If anyone has figured out the drawbacks of Google's new transferable option plan, please weigh in, because at first glance it looks like a win all around. (Which begs the question: Why haven't other companies done this? Why does Google seem to be the only Valley company dead-set on innovating?)
There are two main constituencies who stand to gain or lose from the option program change: 1) shareholders (which include some employees) and 2) employees. At first glance, the transferable program appears to benefit both of them.
For employees, the program should:
- Function more like a restricted stock grant, in that employees will be able to realize option value even if the stock drops. This will make it easier for employees to assess the value of their options and be less worried about drops in the stock price. In exchange for this advantage, the employees will receive fewer options, which will cap their upside if the stock does very well. Most employees, however, would probably be glad to make this trade-off.
For shareholders, the program should:
- Result in less option-related dilution. The company will grant fewer options to each employee (because each option is worth more), so the program should result in less dilution.
- Retain the risk-sharing aspect of options. One reason option grants can be good for shareholders is that, if they aren't egregrious AND they aren't repriced, they can reduce compensation expense when the stock does not do well. (Employees take options in lieu of some cash compensation. If the options expire worthless, the employees don't get paid.)
- Less risk that options will be repriced. Option repricing is one of the most egregious and remarkable gifts in the history of capitalism. When a company reprices options, it removes the "alignment of interests" between employees and shareholders by removing any downside risk to employees if the stock drops. In the new program, employees will feel pain as the stock drops. Because there will be less reason to reprice, however (the options will retain some value), shareholders can worry less that management will plead "retention" and reprice.
- Less "aligning of incentives." One could argue that, because employees will be able to generate some value from the options even if the stock drops, their interests are not as aligned with those of shareholders as they are in a traditional option program. This drawback, if any, is minimal. Employees will still feel the pain of a stock drop.
Bottom line: Looks like another smart Google move.
Analyst Scott Cleland weighs in with a list of negatives. I don't agree with any of them.
- Cleland says the new plan will enable employees to "rush for the exits", creating a short-term culture in which employees don't care about the company's long-term value. He says a restricted stock plan would be much better, because it is long-term focused. What he may be missing is that the new options vest on the same schedule as the old ones and on the same type of schedule that "restricted stock" would vest. Employees will not be able to sell the new options sooner than the old options. They will just be able to collect some of the "time value" of the options that they would otherwise give up if they did not hold the options to term. This feature might encourage employees to sell earlier, but it should not trigger a rush for the exits any more than a cash salary would trigger one.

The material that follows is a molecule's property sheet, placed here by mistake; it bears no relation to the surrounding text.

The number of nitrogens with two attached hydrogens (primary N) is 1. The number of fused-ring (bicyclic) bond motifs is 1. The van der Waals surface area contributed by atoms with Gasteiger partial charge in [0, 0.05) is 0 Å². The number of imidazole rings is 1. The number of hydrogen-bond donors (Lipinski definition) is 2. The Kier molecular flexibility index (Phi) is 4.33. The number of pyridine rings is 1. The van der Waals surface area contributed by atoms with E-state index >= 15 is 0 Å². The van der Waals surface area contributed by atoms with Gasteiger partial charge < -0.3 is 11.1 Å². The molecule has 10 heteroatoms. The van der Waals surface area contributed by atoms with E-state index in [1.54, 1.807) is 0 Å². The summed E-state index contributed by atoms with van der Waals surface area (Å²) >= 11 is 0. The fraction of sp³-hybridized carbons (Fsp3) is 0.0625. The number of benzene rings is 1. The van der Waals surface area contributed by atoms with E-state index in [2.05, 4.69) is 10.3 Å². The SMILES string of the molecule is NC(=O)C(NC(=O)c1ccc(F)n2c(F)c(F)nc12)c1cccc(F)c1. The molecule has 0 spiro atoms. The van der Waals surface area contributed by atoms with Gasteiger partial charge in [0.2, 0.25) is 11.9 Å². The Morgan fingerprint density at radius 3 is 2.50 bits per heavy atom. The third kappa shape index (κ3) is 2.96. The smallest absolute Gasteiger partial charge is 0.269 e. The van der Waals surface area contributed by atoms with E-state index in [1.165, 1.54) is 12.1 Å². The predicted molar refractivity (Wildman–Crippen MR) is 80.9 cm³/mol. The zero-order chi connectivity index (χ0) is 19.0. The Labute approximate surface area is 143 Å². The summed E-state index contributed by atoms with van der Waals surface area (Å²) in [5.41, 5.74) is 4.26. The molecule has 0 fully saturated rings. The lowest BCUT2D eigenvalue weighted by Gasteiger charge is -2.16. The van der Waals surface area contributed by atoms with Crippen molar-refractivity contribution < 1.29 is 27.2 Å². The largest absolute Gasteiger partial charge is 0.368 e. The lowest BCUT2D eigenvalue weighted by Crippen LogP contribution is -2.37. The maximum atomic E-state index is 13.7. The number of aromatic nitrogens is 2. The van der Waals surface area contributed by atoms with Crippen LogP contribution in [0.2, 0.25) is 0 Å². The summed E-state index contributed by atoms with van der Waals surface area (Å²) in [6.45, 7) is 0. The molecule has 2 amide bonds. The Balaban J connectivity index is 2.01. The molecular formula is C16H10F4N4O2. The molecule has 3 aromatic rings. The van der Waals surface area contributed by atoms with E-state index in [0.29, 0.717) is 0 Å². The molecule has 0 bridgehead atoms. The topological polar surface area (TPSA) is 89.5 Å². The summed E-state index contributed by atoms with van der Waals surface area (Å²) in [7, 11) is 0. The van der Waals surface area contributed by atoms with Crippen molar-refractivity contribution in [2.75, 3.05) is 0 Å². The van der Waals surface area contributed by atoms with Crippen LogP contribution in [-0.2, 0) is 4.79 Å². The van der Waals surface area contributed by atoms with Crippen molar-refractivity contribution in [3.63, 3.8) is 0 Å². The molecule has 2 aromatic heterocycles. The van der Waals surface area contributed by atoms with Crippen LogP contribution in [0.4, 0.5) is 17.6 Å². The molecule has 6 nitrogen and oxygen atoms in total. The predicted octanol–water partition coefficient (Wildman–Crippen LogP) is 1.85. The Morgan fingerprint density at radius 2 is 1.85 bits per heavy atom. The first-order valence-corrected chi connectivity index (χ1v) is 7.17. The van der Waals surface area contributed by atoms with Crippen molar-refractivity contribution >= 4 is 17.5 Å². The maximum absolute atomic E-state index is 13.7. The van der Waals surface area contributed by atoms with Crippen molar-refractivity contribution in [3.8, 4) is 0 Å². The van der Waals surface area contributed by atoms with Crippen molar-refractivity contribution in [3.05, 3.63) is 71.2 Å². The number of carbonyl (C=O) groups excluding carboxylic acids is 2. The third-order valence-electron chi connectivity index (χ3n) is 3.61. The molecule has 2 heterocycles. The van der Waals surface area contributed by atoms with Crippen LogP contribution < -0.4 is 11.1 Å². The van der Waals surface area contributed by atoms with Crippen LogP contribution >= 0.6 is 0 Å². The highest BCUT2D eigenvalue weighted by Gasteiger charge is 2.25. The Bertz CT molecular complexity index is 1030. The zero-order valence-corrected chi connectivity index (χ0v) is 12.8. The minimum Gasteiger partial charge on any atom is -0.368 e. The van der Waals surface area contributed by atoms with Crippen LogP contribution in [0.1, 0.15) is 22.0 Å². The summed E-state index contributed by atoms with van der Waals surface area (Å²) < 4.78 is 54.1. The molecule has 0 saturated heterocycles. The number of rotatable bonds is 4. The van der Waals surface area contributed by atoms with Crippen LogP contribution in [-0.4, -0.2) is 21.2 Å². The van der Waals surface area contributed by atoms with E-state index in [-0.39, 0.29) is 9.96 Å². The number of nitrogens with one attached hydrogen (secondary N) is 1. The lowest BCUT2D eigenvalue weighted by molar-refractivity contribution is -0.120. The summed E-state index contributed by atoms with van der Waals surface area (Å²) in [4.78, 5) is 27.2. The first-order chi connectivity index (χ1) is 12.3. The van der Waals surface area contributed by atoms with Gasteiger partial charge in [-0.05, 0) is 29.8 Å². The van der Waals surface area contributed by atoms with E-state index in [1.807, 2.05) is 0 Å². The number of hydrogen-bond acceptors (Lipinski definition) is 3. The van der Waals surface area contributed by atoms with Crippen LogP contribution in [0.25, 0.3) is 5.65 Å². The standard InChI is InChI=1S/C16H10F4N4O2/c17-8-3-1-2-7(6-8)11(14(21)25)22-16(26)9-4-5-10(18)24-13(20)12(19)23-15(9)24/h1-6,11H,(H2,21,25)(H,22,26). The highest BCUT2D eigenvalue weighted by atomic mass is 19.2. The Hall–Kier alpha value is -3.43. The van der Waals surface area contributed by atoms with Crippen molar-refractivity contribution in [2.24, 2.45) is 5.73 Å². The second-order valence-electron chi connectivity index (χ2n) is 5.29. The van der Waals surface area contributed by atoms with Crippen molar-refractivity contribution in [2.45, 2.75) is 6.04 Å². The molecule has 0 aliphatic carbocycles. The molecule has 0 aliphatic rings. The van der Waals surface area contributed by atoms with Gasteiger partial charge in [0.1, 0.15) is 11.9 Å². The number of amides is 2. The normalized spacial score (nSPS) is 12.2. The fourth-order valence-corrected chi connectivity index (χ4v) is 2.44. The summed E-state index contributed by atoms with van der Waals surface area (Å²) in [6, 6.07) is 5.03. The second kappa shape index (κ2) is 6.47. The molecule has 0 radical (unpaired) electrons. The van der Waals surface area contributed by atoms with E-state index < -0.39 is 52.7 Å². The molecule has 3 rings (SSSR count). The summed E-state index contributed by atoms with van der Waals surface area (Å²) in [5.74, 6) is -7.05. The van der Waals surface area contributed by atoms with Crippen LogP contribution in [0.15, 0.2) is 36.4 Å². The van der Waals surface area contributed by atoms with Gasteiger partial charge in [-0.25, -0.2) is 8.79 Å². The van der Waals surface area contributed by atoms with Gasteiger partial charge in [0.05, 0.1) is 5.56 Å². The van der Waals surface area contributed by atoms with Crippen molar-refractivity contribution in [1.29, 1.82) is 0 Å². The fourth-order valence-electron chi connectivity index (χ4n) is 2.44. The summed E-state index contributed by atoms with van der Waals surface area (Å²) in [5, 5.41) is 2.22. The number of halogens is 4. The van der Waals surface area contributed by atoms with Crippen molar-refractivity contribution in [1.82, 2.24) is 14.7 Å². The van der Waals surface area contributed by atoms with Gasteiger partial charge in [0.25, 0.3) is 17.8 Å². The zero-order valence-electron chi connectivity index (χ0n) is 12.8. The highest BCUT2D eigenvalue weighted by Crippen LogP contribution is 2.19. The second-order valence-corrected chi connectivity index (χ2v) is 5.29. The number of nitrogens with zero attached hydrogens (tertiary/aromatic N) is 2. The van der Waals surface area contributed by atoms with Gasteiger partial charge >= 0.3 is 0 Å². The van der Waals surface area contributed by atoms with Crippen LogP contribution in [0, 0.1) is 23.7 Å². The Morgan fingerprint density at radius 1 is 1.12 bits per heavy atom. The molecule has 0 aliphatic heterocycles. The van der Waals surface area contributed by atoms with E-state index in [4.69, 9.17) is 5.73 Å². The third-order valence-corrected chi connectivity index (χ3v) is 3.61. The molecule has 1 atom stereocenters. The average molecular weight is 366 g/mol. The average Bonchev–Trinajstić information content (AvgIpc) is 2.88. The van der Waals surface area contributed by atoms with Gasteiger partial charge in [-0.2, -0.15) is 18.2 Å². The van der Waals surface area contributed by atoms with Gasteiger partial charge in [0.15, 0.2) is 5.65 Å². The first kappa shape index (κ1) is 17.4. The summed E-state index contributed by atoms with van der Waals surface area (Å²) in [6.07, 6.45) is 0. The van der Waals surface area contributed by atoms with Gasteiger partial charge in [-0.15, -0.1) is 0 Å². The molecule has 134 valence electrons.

- Cleland says the new program tells us that Google is having trouble hiring enough smart people because the stock price is so high (implication: they know it's overvalued). This may be true, but it doesn't undermine the idea of transferable options.
- Cleland suggests that the program will lead to even more dilution for shareholders. This is only true if Google grants more options than they would have under the old program. They will probably do exactly the reverse: grant fewer options (because each option will be worth more). What Cleland may be missing is that by "transfering" their options to an investment bank, the employees will NOT be exercising the options. They will merely be selling them to another party (which may or may not exercise them at some future date). What matters is the number of options granted, not whether/when they are transferred.
- Cleland says Google is arrogantly "innovating without permission" and should have checked with the SEC. According to Google, they DID check with the SEC. And, again, it's hard to see why the SEC would have a huge beef with an idea that's better for both shareholders and employees.
More alleged negatives? (I'm sure there are some--I just haven't heard any good ones yet).